After weeks and weeks of e-mailing GameSkinny and tweeting at them to fix their security issues, they decided to not answer me (I think). That is very unfortunate. I also decided to also remove my tweets towards them as well as it didn’t seem to reach out to them.
Today I have decided to release that to the public (full disclosure) as it still works.
Steps to Reproduce the stored XSS:
Go to: http://gameskinny.com and make an account.
Next we visit https://www.gameskinny.com/post/edit to make a thread or article — whichever you prefer to call it.
Now we insert our payload: “><svg/onload=alert(1)> ” and it should look a little something like this:
After that, scroll to the bottom, then click “Save your changes” and click the preview button.
…. We get the famous confirm(1) to popup!
Gif of the POC:
If you wanted to do malicious harm, or grab information that you weren’t suppose to have, then you would use a proper payload. I won’t be sharing that here — SORRY!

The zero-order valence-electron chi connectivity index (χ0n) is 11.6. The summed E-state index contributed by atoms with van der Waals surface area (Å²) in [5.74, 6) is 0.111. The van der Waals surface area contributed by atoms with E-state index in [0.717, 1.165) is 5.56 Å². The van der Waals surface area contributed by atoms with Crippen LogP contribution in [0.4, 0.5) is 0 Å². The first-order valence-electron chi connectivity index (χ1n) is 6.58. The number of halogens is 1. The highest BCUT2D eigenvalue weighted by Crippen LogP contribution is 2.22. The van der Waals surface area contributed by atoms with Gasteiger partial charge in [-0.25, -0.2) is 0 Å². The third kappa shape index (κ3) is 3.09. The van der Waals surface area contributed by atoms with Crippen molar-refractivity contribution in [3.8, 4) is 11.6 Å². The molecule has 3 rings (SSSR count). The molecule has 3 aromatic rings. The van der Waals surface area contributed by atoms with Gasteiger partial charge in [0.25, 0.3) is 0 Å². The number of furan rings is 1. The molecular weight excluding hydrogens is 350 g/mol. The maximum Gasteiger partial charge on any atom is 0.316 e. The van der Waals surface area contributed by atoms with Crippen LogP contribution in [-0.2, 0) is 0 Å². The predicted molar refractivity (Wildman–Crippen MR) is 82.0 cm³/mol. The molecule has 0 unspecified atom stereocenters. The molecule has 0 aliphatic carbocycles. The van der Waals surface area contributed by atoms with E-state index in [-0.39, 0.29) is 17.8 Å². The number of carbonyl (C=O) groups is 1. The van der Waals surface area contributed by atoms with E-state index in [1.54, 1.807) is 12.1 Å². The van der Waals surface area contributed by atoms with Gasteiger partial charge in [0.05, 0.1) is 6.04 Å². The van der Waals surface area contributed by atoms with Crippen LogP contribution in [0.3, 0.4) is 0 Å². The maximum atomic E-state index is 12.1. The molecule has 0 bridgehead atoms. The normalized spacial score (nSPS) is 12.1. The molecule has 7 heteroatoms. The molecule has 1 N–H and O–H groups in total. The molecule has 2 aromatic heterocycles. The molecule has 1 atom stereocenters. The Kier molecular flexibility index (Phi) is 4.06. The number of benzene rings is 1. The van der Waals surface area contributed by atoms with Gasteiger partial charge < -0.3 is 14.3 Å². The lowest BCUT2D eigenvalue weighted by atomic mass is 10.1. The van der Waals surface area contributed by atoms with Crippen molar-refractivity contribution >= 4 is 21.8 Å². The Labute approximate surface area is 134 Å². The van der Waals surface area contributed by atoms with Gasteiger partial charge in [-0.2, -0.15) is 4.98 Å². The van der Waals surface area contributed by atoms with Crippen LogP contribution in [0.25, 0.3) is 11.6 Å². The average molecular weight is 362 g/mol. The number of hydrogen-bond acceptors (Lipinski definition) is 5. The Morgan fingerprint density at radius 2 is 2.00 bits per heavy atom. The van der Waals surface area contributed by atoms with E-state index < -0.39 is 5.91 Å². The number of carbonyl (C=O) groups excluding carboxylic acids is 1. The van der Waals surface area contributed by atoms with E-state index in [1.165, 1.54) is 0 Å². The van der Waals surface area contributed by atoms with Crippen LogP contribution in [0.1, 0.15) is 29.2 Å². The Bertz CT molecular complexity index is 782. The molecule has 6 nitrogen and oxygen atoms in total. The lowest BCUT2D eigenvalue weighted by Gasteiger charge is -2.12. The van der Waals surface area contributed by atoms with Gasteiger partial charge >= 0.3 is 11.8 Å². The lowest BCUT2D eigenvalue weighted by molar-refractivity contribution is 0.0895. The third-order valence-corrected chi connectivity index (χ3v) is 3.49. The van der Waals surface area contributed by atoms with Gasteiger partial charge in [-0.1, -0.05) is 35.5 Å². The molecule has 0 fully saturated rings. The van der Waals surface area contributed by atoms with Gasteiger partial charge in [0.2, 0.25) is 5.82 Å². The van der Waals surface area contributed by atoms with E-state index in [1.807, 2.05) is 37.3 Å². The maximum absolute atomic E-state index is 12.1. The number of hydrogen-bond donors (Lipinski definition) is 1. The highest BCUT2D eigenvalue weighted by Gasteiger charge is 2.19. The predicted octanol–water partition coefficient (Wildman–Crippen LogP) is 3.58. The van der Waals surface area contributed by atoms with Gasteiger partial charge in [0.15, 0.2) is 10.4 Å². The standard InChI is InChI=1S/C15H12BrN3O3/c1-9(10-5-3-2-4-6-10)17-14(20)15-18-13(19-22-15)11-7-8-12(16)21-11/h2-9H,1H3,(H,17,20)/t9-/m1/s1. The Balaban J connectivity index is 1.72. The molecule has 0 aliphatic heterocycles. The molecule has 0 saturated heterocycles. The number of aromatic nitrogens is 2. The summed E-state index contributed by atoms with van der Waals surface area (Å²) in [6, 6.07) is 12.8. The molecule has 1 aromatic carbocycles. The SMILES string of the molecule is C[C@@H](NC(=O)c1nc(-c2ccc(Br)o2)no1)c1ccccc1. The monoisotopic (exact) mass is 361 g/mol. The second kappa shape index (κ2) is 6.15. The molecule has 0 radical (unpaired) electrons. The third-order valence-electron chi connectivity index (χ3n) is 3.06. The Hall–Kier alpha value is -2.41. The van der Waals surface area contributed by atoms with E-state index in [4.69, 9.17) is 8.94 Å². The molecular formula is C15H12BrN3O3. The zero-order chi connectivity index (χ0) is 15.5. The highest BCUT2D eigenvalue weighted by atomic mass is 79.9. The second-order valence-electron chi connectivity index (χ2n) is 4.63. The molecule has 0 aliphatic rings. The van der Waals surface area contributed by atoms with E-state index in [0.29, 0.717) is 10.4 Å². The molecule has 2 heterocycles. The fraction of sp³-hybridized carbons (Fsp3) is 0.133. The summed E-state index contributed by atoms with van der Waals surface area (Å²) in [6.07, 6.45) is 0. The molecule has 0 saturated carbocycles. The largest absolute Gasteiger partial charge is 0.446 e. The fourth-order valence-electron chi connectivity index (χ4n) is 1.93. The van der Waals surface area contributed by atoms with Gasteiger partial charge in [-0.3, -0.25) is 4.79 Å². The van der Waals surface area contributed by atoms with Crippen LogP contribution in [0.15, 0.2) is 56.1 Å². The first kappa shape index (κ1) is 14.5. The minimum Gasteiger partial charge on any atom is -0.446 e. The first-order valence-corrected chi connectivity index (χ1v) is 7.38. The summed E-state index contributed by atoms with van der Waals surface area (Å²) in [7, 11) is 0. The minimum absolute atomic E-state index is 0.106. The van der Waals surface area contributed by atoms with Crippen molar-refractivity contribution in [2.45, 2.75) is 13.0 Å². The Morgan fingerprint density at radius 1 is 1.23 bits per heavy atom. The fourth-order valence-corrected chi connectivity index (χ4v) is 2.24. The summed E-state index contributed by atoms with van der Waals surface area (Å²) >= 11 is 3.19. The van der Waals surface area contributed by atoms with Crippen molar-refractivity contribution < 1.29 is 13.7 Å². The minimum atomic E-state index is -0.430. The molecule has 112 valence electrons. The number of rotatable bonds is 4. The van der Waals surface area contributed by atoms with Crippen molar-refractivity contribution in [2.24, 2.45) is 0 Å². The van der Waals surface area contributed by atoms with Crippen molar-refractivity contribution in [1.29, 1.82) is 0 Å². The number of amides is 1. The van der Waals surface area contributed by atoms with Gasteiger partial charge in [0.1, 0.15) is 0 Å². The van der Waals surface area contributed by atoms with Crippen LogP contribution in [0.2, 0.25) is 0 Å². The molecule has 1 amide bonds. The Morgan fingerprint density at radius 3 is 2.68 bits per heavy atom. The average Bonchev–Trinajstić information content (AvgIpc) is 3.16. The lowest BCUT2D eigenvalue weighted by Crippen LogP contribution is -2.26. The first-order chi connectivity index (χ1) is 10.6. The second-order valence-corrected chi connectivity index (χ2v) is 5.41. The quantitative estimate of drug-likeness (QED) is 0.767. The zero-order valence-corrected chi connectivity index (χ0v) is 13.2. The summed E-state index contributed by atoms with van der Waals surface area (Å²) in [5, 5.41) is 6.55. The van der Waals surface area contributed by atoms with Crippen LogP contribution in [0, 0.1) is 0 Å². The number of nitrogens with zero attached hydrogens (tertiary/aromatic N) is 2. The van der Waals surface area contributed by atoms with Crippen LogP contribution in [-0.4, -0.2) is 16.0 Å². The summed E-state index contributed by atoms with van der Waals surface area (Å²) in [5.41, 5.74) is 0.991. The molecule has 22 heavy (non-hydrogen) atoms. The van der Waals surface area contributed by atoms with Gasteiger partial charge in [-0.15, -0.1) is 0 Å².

You can share your drafts with registered users who will be able to see your article and they would see the XSS — or get executed on. You can also send this in to the Editors by clicking “Send to editors” and executing an XSS script on them, which would hijack their cookies or sessions to do malicious activity.
Once again, this post is NOT meant to do anything harmful to the website. I am just a security researcher who is trying to help secure your website — other websites as well.
I hope http://gameskinny.com does fix this issue in the future (hope very soon) to secure their users information.
If you have any questions or comments, feel free to message me on Twitter @Skeletorkeys
Thanks for reading.